What would this "covered information" include? The "date and hour of online access," the location from which the information was accessed, the "means" (presumably the broadband device and its operating system) by which the data was obtained and stored, the user's IP address, "personal information" that would include but not be limited to postal and e-mail addresses, and government identification numbers such as drivers' licenses, passport numbers, and tax IDs. Credit card numbers and security codes are also part of the definition.

Entities that do not collect "sensitive information" would be exempt from the law, however. These are defined as services that do not obtain and store information that relates directly to a consumer's medical history, ethnicity, religion, sexual orientation, or financial status.

2011-05-07 10:53
Category: Entertainment
Marissa Mayer, Google’s vice president of location and local services, answered questions on-stage today at the Social-Loco conference in San Francisco, where interviewer John Battelle asked her directly: So what is Google’s social strategy?

“Our social strategy is to help users connect with each other,” said Mayer (who’s pictured above at a different event).

Okay, that’s not exactly revelatory. Perhaps the most interesting thing about Mayer’s response was her statement that Google is still “just getting started,” even though it has already rolled out social products like Google +1, which allows users to recommend search results to their friends. So we can probably expect a number of new social products in the near future.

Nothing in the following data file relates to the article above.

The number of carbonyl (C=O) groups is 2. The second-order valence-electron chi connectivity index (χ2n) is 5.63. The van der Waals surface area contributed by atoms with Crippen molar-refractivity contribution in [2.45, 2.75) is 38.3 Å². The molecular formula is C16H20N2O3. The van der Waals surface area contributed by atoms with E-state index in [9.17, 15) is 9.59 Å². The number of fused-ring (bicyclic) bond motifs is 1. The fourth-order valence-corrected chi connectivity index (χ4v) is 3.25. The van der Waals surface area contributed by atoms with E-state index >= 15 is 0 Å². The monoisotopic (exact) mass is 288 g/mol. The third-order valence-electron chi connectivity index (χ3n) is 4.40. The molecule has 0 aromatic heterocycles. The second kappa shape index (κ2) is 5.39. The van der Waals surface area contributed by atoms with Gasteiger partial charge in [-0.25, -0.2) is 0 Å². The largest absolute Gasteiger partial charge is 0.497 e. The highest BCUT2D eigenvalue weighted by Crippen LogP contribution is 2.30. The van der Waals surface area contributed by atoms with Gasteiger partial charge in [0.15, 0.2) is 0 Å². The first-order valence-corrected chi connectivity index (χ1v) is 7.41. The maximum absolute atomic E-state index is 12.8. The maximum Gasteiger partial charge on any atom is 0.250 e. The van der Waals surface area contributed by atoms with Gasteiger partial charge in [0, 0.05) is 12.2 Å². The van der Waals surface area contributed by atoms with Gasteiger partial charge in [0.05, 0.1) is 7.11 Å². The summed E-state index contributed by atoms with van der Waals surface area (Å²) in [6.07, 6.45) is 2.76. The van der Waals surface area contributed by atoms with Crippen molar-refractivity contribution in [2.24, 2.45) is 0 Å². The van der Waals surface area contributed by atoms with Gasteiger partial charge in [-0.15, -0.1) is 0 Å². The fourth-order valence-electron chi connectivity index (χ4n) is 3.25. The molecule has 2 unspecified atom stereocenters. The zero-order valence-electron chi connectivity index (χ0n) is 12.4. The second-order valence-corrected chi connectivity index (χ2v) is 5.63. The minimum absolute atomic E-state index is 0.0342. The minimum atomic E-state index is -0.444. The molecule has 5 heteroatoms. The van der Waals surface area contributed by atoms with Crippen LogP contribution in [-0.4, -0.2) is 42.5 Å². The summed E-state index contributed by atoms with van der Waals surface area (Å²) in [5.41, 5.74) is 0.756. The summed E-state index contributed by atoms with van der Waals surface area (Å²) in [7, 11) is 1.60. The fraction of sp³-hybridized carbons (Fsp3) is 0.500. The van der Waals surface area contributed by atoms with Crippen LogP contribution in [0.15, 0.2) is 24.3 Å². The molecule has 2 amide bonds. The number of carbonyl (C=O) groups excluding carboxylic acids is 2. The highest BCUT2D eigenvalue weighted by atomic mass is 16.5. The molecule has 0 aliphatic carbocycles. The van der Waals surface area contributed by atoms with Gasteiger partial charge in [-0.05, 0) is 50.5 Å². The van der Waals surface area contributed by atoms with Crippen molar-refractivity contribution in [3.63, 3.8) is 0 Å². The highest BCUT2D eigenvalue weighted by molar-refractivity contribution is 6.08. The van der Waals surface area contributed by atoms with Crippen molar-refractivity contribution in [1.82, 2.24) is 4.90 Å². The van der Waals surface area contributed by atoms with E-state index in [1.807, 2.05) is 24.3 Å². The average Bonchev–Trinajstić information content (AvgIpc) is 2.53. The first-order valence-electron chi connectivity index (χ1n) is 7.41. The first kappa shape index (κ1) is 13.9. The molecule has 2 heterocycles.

Battelle also wondered whether Google might start using social data from Facebook. Mayer responded that the results of that kind of partnership would be “very interesting.” However, she said that she feels “skepticism” about whether it will ever happen, because Google’s relationship with Facebook hit a bump last year. The problem was that Google allowed users to import their Gmail contact information into Facebook, but Facebook didn’t allow a similar swap — so Google decided to block contact sharing in the other direction too.

“We said, ‘We still would like to be open,’” Mayer said. “Let’s be open if there’s reciprocity. And there was no reciprocity.”

And Google doesn’t seem to be letting this go. The company tried to increase the pressure on Facebook earlier this year by preventing Nexus S owners from seeing Facebook Contacts in their Android address book.

Before taking on her new role last fall, Mayer led Google’s search efforts, so Battelle also asked her about the recent news that Google’s new chief executive Larry Page has renamed the search group the knowledge group. Mayer said the name change was another way to communicate the bigger vision that Google has for search. Many users still think of search as typing a query into a box and getting a list of links, but Mayer said Google wants to “reimagine search as something that’s much more expansive” while staying true to the core idea of “how can you find and explore information?”

And Mayer touched on how Page is performing as the new CEO — there haven’t been any big changes.

“Larry’s very focused on technology and on products,” Mayer said. “I think this really brings that to the forefront.”

In addition to her interview, Mayer announced a new product called Google Business Photos and demonstrated Google Earth for Android tablets.

Tags: facebook